Can we say welcome back R&B?
It’s a little late for a Case of the Monday’s post, but I have to say that I’m a new fan of Courtney Barnett, who performed at the SXSW festival this year. The artist just dropped her new album today, Sometimes I Sit And Think, And Sometimes I Just Sit. Her lyrics are incredible, intricate, thought-provoking…and just downright good story telling. Even better, she released the album through her own label Milk Records through indie stalwart Mom + Pop.
One of songs garnering a lot of attention on the album is “Depreston.” Pitchfork writes:
“Depreston” is Barnett’s somber tale of house-hunting in the suburbs of Melbourne, a sad neighborhood with few cafés and visible crime, heavy with an emptiness you can feel in this spacious, mid-tempo music. The song is rooted in a dilemma of all artists—that of finding a cheap place to live on the outskirts, of embracing domestic self-reliance and just brewing your own coffee—but it winds its way into a poignant ballad of memory, death and growing.”
I’m also a huge fan of Avant Gardner, a song from her last EP, and “an autobiographical account of trying to turn a life around through gardening, only to be foiled by a severe allergic reaction.”
For reference, born in Sydney but raised in remote Tasmania, Barnett started playing guitar at 10 and was in several bands before settling in Melbourne, where she enrolled in art school and eventually took a job at a shoe store. “I was good at it but started hating myself,” she recalls. “I was like, ‘This is f—ed corporate shit, selling overpriced shoes to kids who saved up their pocket money.’ ”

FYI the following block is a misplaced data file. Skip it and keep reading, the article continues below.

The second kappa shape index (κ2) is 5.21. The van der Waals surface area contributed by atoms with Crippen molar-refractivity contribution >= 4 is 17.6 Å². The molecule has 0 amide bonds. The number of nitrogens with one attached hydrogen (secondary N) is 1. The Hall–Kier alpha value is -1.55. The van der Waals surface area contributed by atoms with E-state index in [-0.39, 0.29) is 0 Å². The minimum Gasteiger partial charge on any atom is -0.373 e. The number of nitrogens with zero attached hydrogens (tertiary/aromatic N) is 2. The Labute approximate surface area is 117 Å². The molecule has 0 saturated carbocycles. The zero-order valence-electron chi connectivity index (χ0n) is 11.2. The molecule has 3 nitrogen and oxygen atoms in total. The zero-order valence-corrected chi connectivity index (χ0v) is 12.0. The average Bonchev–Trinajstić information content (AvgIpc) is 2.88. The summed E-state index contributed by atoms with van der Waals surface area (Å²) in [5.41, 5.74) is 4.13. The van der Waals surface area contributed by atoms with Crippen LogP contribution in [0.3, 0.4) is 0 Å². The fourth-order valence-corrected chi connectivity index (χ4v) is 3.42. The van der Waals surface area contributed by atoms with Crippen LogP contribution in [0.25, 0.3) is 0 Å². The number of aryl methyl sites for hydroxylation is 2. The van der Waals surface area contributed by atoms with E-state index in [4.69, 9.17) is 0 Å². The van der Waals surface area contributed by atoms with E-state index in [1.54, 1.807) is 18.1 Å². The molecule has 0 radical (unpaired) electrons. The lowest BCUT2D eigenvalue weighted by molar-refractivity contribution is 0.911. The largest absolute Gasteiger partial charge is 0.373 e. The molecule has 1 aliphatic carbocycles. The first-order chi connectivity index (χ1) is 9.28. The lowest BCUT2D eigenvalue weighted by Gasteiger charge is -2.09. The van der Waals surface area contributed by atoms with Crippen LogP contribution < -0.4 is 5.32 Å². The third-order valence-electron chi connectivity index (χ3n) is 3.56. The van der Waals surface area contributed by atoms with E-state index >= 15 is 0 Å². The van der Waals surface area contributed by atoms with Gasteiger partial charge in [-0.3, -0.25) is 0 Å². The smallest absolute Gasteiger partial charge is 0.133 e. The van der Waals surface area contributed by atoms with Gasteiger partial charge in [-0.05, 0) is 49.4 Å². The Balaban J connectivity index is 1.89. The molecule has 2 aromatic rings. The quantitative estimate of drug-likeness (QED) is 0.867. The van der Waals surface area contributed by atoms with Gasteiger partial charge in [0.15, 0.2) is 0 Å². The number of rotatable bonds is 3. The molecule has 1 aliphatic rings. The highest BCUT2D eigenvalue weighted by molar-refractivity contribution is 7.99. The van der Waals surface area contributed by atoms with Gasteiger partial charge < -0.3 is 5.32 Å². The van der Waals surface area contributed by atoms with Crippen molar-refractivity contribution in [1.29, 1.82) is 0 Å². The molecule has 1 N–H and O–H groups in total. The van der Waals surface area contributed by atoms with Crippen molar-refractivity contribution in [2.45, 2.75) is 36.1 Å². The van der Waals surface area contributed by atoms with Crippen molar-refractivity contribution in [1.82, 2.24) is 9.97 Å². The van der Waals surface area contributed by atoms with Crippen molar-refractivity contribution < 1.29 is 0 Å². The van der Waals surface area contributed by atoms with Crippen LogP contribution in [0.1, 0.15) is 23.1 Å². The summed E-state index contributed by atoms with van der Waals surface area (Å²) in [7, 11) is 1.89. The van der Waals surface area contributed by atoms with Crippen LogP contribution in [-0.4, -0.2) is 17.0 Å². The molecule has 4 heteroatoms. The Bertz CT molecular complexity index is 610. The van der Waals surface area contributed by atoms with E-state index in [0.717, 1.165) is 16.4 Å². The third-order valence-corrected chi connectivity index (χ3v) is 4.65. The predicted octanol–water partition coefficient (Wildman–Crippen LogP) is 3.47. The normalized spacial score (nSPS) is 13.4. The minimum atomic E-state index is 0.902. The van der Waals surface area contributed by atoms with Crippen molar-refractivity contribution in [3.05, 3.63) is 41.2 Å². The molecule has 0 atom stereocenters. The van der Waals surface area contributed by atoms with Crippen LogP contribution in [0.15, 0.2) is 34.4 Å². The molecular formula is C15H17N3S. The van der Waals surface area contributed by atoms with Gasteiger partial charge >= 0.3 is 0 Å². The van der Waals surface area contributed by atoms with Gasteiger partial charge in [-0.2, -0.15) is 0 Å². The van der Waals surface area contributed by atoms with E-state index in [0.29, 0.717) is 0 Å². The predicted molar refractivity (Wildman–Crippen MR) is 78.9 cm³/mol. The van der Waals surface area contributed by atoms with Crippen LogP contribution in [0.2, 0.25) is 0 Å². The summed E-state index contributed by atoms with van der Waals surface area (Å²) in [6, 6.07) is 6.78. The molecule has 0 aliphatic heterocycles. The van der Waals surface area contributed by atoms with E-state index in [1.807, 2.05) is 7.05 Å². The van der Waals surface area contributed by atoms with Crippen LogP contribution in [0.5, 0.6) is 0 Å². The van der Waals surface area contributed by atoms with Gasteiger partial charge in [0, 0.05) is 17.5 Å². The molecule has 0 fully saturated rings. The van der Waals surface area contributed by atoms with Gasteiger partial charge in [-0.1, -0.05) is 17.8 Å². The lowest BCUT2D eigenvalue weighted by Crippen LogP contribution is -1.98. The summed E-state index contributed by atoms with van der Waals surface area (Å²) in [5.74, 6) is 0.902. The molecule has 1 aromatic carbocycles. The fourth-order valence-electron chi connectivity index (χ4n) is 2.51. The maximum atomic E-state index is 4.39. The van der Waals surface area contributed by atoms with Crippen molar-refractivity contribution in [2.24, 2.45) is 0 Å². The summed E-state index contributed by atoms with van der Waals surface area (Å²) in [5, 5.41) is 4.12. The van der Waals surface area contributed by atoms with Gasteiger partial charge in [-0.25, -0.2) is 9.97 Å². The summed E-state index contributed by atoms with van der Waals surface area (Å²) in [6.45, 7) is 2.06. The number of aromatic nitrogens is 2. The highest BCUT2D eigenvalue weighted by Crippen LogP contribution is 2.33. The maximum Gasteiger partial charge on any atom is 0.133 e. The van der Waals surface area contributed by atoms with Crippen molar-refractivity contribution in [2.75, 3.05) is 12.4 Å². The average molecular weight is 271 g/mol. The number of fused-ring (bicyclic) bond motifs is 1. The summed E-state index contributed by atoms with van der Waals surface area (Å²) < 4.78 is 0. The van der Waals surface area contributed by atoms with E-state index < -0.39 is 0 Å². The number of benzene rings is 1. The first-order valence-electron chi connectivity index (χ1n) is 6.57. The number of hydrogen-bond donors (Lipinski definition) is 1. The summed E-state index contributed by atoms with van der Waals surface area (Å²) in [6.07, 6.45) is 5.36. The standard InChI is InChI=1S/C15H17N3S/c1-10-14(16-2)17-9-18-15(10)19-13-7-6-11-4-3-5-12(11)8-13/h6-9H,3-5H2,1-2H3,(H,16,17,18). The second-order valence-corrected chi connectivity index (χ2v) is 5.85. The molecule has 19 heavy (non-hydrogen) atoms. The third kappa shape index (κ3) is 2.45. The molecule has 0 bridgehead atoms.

In other words, Barnett is the artist that really doesn’t care what others think..which ironically, will probably make people care about her more.
my friend is hosting an awesome event series titled Art We All (Human) at 3:15 pm EST today (update: it will be hosted every week). Details below. Email firstname.lastname@example.org if you’d like the location
Art We All (Human) is an inter-genre collective of millenial artists looking to use the power of artistic expression to activate social change and challenge the status quo. In a salon setting, artists meet to discuss and deconstruct notions of power and privilege, and then use collective energy to create fluid, conscious art.
Rules of Engagement
- Open minds build movements
No bigotry, no hatred, no subversive power plays. We are all here to make something beautiful, and can only do that in a space where we all feel free.
- YOUR truth, not THE truth
This is space where vulnerability and honesty are inextricable from the final product. Speak your truth to the extent that you are comfortable, but please don’t take it upon yourself to make that normative.
- Embrace the Awkward
We will always open our space to new voices. Embrace the awkward conversations, talk to the new guy – everyone in the space has a gift to give.
- The Commons
This is a project centered on the creative commons. The work we do is the product/journey of the collective, and we will always come back to the commons as a locus of self. So, be self-aware and self-interested but never self-ish. If one of us wins, we all will – this is not about a profit margin.
- By the people, for the people, of the people
The art will always speak to whatever moves those in the room, but the responsibility of the collective will always be to the community.
- Do you have any questions after this?
- Is it too wishy-washy?
How it Works
a) 15 artists are invited at random, from a larger cohort of 30-45 artists
Every quarter, there will be a larger, open session with an open mic component
c) Each session will have a theme, all participants will be advised of it before the session in an invitation email
d) Each session will have a different facilitator from the group – keeps it honest/non-hierarchical (first few will be me, once we have a reliable amount of people involved I will hand it over)
[is this naïve? Should I retain control? Very anti-hierarchical spaces but it needs to work, every time]